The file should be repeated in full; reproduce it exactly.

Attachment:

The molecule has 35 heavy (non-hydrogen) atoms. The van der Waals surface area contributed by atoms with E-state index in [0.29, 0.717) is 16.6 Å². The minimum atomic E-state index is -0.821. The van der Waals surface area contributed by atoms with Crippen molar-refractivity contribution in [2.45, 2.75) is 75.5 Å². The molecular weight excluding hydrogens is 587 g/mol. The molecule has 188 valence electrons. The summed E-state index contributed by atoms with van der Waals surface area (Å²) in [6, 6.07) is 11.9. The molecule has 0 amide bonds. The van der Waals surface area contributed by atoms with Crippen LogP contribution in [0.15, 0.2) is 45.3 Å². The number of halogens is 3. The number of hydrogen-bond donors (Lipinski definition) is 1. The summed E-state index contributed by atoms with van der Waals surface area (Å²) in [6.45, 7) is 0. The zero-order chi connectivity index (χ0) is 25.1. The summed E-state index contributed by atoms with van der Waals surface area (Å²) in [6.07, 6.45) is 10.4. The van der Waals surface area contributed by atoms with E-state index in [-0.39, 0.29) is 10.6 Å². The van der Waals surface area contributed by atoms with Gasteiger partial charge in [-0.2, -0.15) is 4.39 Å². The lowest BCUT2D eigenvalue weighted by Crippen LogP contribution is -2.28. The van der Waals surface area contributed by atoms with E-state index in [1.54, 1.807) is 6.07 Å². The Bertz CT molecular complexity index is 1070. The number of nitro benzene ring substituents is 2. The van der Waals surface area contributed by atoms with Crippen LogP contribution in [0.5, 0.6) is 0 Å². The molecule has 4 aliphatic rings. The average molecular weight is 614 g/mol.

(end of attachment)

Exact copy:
The molecule has 35 heavy (non-hydrogen) atoms. The van der Waals surface area contributed by atoms with E-state index in [0.29, 0.717) is 16.6 Å². The minimum atomic E-state index is -0.821. The van der Waals surface area contributed by atoms with Crippen molar-refractivity contribution in [2.45, 2.75) is 75.5 Å². The molecular weight excluding hydrogens is 587 g/mol. The molecule has 188 valence electrons. The summed E-state index contributed by atoms with van der Waals surface area (Å²) in [6, 6.07) is 11.9. The molecule has 0 amide bonds. The van der Waals surface area contributed by atoms with Crippen LogP contribution in [0.15, 0.2) is 45.3 Å². The number of halogens is 3. The number of hydrogen-bond donors (Lipinski definition) is 1. The summed E-state index contributed by atoms with van der Waals surface area (Å²) in [6.45, 7) is 0. The zero-order chi connectivity index (χ0) is 25.1. The summed E-state index contributed by atoms with van der Waals surface area (Å²) in [6.07, 6.45) is 10.4. The van der Waals surface area contributed by atoms with E-state index in [-0.39, 0.29) is 10.6 Å². The van der Waals surface area contributed by atoms with Gasteiger partial charge in [-0.2, -0.15) is 4.39 Å². The lowest BCUT2D eigenvalue weighted by Crippen LogP contribution is -2.28. The van der Waals surface area contributed by atoms with E-state index in [1.54, 1.807) is 6.07 Å². The Bertz CT molecular complexity index is 1070. The number of nitro benzene ring substituents is 2. The van der Waals surface area contributed by atoms with Crippen LogP contribution in [0.5, 0.6) is 0 Å². The molecule has 4 aliphatic rings. The average molecular weight is 614 g/mol.